Although I first heard of EA toward the end of high school (slightly over 4 years ago) and liked it, I had some negative interactions with EA community early on that pushed me away from the community. I spent the next 3 years exploring various social issues outside the EA community, but I had internalized EA's core principles, so I was constantly thinking about how much good I could be doing and which causes were the most important. I eventually became overwhelmed because "doing good" had become a big part of my identity but I cared about too many different issues. A friend recommended that I check out EA again, and despite some trepidation owing to my past experiences, I did. As I got involved in the EA community again, I had an overwhelmingly positive experience. The EAs I was interacting with were kind and open-minded, and they encouraged me to get involved, whereas before, I had encountered people who seemed more abrasive.

Now I'm worried about getting burned out. I check the EA Forum way too often for my own good, and I've been thinking obsessively about cause prioritization and longtermism. I talk about my current uncertainties in this post [EA · GW].

comment by Aaron Gertler (aarongertler) · 2020-09-22T16:42:20.009Z · score: 5 (3 votes) · EA(p) · GW(p)

When you got involved the second time around, did you start out with an in-person group, or online discussions? If the latter, was this mostly the Forum, or mostly other places?

comment by evelynciara · 2020-09-23T03:56:31.616Z · score: 3 (2 votes) · EA(p) · GW(p)

I think I started out with r/EffectiveAltruism and checking out effective altruism websites. Then, someone wrote a post on the subreddit encouraging people to post on the EA Forum because that's where the action is. So now I'm mostly involved in the forum, but also some Facebook groups (although I try not to use FB often) and Discord.

comment by MichaelA · 2020-09-13T19:18:54.738Z · score: 4 (3 votes) · EA(p) · GW(p)

Very glad your second bout of experiences with EA has been more positive! And sorry to hear that your earlier experiences were negative/abrasive. I'd be interested to hear more about that, though that also feels like the sort of thing that might be personal or hard to capture in writing. But if you do feel comfortable sharing, I'd be interested :)

Additionally/alternatively, I'd be interested in whether you have any thoughts on more general trends that could be tweaked, or general approaches that could be adopted, to avoid EA pushing people away like it did the first time you engaged. (Even if those thoughts are very tentative, they could perhaps be pooled with other tentative thoughts to form a clearer picture of what the community could do better.)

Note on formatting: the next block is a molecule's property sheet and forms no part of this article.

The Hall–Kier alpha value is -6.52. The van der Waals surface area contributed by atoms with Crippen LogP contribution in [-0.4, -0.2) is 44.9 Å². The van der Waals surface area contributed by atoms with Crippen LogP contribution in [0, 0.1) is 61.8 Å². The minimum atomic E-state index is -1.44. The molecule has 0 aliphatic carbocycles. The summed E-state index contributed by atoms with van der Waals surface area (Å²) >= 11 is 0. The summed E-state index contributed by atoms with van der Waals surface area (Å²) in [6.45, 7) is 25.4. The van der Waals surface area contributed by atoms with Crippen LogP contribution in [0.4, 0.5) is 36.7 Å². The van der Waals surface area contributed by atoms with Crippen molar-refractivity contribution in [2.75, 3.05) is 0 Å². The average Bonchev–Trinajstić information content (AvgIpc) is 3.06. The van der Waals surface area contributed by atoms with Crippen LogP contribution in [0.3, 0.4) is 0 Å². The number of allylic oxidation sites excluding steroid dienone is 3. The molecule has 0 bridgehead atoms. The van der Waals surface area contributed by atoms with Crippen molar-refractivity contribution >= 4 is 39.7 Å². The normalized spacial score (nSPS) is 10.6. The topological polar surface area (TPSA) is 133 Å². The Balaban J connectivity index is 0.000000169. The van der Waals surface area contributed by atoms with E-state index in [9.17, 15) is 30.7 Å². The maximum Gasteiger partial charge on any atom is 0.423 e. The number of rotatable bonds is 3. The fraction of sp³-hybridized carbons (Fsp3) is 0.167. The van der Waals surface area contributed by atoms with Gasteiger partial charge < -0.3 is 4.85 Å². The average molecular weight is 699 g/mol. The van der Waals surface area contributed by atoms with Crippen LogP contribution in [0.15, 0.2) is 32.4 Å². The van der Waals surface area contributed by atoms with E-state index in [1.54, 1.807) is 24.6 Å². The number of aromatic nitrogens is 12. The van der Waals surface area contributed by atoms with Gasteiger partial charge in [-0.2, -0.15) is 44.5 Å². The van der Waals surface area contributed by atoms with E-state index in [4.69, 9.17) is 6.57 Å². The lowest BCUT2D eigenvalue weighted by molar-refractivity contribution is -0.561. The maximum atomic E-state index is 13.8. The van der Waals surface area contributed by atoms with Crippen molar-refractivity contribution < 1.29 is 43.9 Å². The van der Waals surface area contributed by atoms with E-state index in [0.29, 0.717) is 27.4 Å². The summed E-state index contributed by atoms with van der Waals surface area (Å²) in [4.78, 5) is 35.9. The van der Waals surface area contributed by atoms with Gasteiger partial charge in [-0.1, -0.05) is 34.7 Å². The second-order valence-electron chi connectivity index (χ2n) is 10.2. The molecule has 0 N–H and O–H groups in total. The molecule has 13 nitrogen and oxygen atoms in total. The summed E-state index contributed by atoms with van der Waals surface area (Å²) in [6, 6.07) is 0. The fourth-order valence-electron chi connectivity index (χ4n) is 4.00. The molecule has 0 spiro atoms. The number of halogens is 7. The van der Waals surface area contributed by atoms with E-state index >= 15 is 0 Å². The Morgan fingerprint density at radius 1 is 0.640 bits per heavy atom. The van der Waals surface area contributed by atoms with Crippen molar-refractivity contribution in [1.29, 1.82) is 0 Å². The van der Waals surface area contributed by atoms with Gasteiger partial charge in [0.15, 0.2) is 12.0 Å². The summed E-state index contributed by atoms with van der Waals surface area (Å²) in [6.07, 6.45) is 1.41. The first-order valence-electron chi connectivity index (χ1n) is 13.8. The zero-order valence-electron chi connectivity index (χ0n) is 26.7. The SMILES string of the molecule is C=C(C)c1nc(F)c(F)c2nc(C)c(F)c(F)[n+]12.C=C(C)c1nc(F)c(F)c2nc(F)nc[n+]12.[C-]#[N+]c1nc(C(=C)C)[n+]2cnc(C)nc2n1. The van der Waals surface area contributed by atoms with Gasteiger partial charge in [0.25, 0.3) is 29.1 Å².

comment by evelynciara · 2020-09-13T23:00:17.673Z · score: 3 (2 votes) · EA(p) · GW(p)

The main thing that originally drove me away from the movement was people being dismissive toward causes that the EA movement doesn't focus on. At the time, I believed that conventional causes like climate change and international human rights advocacy (e.g. Amnesty International) are worth working on, and I wanted to know more about how they stack up against EA's focus areas. I heard comments like (paraphrased below):

  • In response to my suggestion that an EA student group partner with advocacy orgs at the university: "We could, but a lot of them are probably not effective."
  • In response to my complaint that EA doesn't focus enough on climate change: "You have to prioritize among the global catastrophic risks. Climate change is the least of them all." (I think they meant to say "least neglected", but just saying "least" made it sound like they were saying climate change isn't important.)
comment by MichaelA · 2020-09-14T07:35:09.814Z · score: 6 (4 votes) · EA(p) · GW(p)

Thanks for sharing :)

Do you think you wouldn't have found it as negative/abrasive if the people still basically argued against a focus on those causes or an engagement with other advocacy orgs or the like, but did so in a way that felt less like a quick, pre-loaded answer, and more like they: 

  • were really explaining their reasoning
  • were open to seeing if you had new arguments for your position
  • were just questioning neglectedness/tractability, rather than importance

I ask because I think there'll be a near-inevitable tension at times between being welcoming to people's current cause prioritisation views and staying focused on what does seem most worth prioritising.[1] So perhaps the ideal would be a bit more genuine open-mindedness to alternative views, but mainly a more welcoming and less dismissive-seeming way of explaining "our" views. I'd hope that that would be sufficient to avoid seeming arrogant or abrasive or driving people away, but I don't know.